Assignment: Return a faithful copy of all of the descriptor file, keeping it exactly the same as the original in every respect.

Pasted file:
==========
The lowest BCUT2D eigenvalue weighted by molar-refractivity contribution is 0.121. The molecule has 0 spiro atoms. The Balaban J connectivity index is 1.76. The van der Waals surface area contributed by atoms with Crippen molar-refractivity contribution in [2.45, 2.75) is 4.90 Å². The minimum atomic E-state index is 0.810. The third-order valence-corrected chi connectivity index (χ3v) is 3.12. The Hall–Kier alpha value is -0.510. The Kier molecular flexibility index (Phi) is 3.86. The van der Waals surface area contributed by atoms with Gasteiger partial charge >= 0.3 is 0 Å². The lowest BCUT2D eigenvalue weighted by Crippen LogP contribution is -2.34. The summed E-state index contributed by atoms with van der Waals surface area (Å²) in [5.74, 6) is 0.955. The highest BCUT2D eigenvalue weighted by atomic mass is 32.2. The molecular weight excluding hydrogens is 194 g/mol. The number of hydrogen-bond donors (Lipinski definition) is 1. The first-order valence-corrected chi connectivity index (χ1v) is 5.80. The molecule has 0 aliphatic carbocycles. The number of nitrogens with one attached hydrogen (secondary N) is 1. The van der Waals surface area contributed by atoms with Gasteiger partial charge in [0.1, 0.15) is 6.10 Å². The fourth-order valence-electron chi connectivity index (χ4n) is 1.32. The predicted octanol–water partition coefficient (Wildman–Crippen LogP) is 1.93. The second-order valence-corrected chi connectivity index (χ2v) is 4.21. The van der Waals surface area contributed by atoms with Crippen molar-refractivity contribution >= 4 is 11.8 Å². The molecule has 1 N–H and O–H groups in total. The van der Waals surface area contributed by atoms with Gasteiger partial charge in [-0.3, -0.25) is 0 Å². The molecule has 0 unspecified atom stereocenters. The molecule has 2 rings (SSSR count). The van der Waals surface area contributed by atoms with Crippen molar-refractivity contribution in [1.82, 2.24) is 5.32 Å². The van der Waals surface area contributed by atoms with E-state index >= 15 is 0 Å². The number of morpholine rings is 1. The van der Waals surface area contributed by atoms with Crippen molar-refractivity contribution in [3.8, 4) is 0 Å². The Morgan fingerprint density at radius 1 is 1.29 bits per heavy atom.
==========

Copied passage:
The lowest BCUT2D eigenvalue weighted by molar-refractivity contribution is 0.121. The molecule has 0 spiro atoms. The Balaban J connectivity index is 1.76. The van der Waals surface area contributed by atoms with Crippen molar-refractivity contribution in [2.45, 2.75) is 4.90 Å². The minimum atomic E-state index is 0.810. The third-order valence-corrected chi connectivity index (χ3v) is 3.12. The Hall–Kier alpha value is -0.510. The Kier molecular flexibility index (Phi) is 3.86. The van der Waals surface area contributed by atoms with Gasteiger partial charge >= 0.3 is 0 Å². The lowest BCUT2D eigenvalue weighted by Crippen LogP contribution is -2.34. The summed E-state index contributed by atoms with van der Waals surface area (Å²) in [5.74, 6) is 0.955. The highest BCUT2D eigenvalue weighted by atomic mass is 32.2. The molecular weight excluding hydrogens is 194 g/mol. The number of hydrogen-bond donors (Lipinski definition) is 1. The first-order valence-corrected chi connectivity index (χ1v) is 5.80. The molecule has 0 aliphatic carbocycles. The number of nitrogens with one attached hydrogen (secondary N) is 1. The van der Waals surface area contributed by atoms with Gasteiger partial charge in [0.1, 0.15) is 6.10 Å². The fourth-order valence-electron chi connectivity index (χ4n) is 1.32. The predicted octanol–water partition coefficient (Wildman–Crippen LogP) is 1.93. The second-order valence-corrected chi connectivity index (χ2v) is 4.21. The van der Waals surface area contributed by atoms with Crippen molar-refractivity contribution >= 4 is 11.8 Å². The molecule has 1 N–H and O–H groups in total. The van der Waals surface area contributed by atoms with Gasteiger partial charge in [-0.3, -0.25) is 0 Å². The molecule has 0 unspecified atom stereocenters. The molecule has 2 rings (SSSR count). The van der Waals surface area contributed by atoms with Crippen molar-refractivity contribution in [1.82, 2.24) is 5.32 Å². The van der Waals surface area contributed by atoms with E-state index >= 15 is 0 Å². The number of morpholine rings is 1. The van der Waals surface area contributed by atoms with Crippen molar-refractivity contribution in [3.8, 4) is 0 Å². The Morgan fingerprint density at radius 1 is 1.29 bits per heavy atom.